Two good election related articles - one by Stephen Spruiell, the other by Andrew McCarthy - are posted on the NRO website.
Spruiell argues that Scott Brown's victory is a blessing in disguise for Obama if…if! he now dissociates himself from the current health care reform bills in Congress. Spruiell provides a succinct explanation of why the bills are bad policy and expresses sadness that Republicans may not get to run on a platform promising repeal.
…the Pelosi-Reid health-care reform is objectively bad law. Mandates forcing individuals to buy coverage are hugely unpopular, even with the subsidies the bill would provide. Mandates forcing businesses to buy coverage for their employees would hit small and mid-size businesses hardest. There is no good time to saddle these businesses with additional costs and regulations, but right now is probably the worst time. More important, America’s reliance on employer-provided health insurance is one of the biggest problems with its health-care system. The third-party-payer problem drives the runaway cost of care. Meanwhile, Americans are often stuck with the jobs they have, fearful to strike out on their own and lose their health insurance.
The Pelosi-Reid legislation would not free us from this system; it would entrench it. It would exacerbate health-care-cost inflation by subsidizing insurance and expanding Medicaid. It would cut Medicare, not in a smart way that relies on competition to bring down costs, but by eliminating the private sector and relying on government’s power to dictate payment rates to doctors and hospitals. According to the bill’s own defenders, its other attempts at cost control amount to little more than a handful of pilot programs. And as if health-care-cost inflation weren’t bad enough, the Senate version of the bill includes an excise tax on health-insurance premiums that would, over time, hit an increasing number of middle-class premium payers — unless, of course, they belonged to a union, in which case the Democrats are hard at work carving out an exemption just for them.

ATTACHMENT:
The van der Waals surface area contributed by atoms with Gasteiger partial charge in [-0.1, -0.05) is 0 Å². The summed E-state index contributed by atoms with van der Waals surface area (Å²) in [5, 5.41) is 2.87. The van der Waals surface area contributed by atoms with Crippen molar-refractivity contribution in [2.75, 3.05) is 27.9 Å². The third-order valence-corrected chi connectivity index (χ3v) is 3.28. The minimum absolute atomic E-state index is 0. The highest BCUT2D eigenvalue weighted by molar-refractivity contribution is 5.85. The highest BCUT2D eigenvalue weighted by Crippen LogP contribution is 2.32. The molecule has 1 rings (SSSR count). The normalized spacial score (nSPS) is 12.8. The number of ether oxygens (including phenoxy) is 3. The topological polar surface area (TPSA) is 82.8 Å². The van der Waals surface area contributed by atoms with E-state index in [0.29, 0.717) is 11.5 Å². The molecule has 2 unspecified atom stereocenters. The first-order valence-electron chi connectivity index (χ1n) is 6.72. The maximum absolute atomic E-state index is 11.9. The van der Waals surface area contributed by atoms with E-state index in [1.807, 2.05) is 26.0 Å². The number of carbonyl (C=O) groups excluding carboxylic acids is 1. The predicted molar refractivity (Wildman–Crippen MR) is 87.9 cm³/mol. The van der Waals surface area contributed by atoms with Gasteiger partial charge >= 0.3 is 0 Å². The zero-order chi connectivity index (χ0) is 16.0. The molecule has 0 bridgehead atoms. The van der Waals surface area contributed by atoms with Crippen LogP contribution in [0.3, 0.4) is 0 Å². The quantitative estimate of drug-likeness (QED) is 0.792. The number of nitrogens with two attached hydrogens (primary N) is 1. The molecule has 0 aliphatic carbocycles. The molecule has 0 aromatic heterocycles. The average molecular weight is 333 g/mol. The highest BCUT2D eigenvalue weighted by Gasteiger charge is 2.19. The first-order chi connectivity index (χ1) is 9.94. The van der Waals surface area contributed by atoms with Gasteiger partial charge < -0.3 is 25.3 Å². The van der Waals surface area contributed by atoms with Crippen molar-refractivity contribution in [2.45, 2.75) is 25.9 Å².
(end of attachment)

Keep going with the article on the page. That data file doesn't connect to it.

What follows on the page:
McCarthy says that Scott Brown's most potent issue in his campaign wasn't health care but the government's treatment of enemy combatants. McCarthy praises the Bush administration's strong anti terror policies and registers his frustration that it shied away from defending them. The former prosecutor again presents his convincing argument that the Constitution gives the president not only the right but the duty to utilize his war making powers. And he dismisses as a pose the hand wringing over privacy concerns.
If you fret about privacy, it’s Obamacare that ought to give you sleepless nights. The lefties who’ve told us for nearly 40 years since Roe v. Wade that the government can’t come between you and your doctor are now saying you shouldn’t be able to get to a doctor except through the government, which will decide if you’re worth treating — that is an invasion of privacy. Penetrating enemy communications, on the other hand, is what Americans think of as self-defense. It’s what we’ve done in every war in our history.
McCarthy credits Brown for standing up forcefully for this principle.
Scott Brown went out and made the case for enhanced interrogation, for denying terrorists the rights of criminal defendants, for detaining them without trial, and for trying them by military commission. It worked. It will work for other candidates willing to get out of their Beltway bubbles.